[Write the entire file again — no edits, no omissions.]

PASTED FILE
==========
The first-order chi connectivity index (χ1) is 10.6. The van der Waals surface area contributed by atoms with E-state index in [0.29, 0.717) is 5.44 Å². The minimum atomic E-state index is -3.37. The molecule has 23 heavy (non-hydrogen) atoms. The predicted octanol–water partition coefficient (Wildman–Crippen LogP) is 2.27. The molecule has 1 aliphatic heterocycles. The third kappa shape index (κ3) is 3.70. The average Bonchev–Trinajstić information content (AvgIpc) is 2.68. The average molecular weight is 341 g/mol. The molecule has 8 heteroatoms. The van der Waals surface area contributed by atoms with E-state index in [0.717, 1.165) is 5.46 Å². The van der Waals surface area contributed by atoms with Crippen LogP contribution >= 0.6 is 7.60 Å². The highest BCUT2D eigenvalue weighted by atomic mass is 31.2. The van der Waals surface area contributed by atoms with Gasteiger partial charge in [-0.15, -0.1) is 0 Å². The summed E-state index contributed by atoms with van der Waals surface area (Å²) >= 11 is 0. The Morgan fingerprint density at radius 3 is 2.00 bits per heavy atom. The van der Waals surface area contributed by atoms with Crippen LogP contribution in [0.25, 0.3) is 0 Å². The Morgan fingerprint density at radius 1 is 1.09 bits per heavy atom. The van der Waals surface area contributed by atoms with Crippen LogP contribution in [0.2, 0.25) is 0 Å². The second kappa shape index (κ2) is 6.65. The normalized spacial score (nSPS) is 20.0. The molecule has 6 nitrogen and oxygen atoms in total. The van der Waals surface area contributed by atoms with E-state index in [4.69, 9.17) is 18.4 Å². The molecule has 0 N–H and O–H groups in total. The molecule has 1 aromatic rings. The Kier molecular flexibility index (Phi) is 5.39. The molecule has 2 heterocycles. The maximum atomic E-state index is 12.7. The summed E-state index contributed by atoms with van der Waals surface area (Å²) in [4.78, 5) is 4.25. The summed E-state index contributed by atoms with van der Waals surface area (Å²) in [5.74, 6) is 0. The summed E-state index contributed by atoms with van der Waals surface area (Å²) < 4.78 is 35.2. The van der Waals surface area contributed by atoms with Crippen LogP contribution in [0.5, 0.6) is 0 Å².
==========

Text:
The first-order chi connectivity index (χ1) is 10.6. The van der Waals surface area contributed by atoms with E-state index in [0.29, 0.717) is 5.44 Å². The minimum atomic E-state index is -3.37. The molecule has 23 heavy (non-hydrogen) atoms. The predicted octanol–water partition coefficient (Wildman–Crippen LogP) is 2.27. The molecule has 1 aliphatic heterocycles. The third kappa shape index (κ3) is 3.70. The average Bonchev–Trinajstić information content (AvgIpc) is 2.68. The average molecular weight is 341 g/mol. The molecule has 8 heteroatoms. The van der Waals surface area contributed by atoms with E-state index in [0.717, 1.165) is 5.46 Å². The van der Waals surface area contributed by atoms with Crippen LogP contribution >= 0.6 is 7.60 Å². The highest BCUT2D eigenvalue weighted by atomic mass is 31.2. The van der Waals surface area contributed by atoms with Gasteiger partial charge in [-0.15, -0.1) is 0 Å². The summed E-state index contributed by atoms with van der Waals surface area (Å²) >= 11 is 0. The Morgan fingerprint density at radius 3 is 2.00 bits per heavy atom. The van der Waals surface area contributed by atoms with Crippen LogP contribution in [0.25, 0.3) is 0 Å². The Morgan fingerprint density at radius 1 is 1.09 bits per heavy atom. The van der Waals surface area contributed by atoms with Crippen LogP contribution in [0.2, 0.25) is 0 Å². The second kappa shape index (κ2) is 6.65. The normalized spacial score (nSPS) is 20.0. The molecule has 6 nitrogen and oxygen atoms in total. The van der Waals surface area contributed by atoms with E-state index in [4.69, 9.17) is 18.4 Å². The molecule has 0 N–H and O–H groups in total. The molecule has 1 aromatic rings. The Kier molecular flexibility index (Phi) is 5.39. The molecule has 2 heterocycles. The maximum atomic E-state index is 12.7. The summed E-state index contributed by atoms with van der Waals surface area (Å²) in [4.78, 5) is 4.25. The summed E-state index contributed by atoms with van der Waals surface area (Å²) in [5.74, 6) is 0. The summed E-state index contributed by atoms with van der Waals surface area (Å²) < 4.78 is 35.2. The van der Waals surface area contributed by atoms with Crippen LogP contribution in [0.5, 0.6) is 0 Å².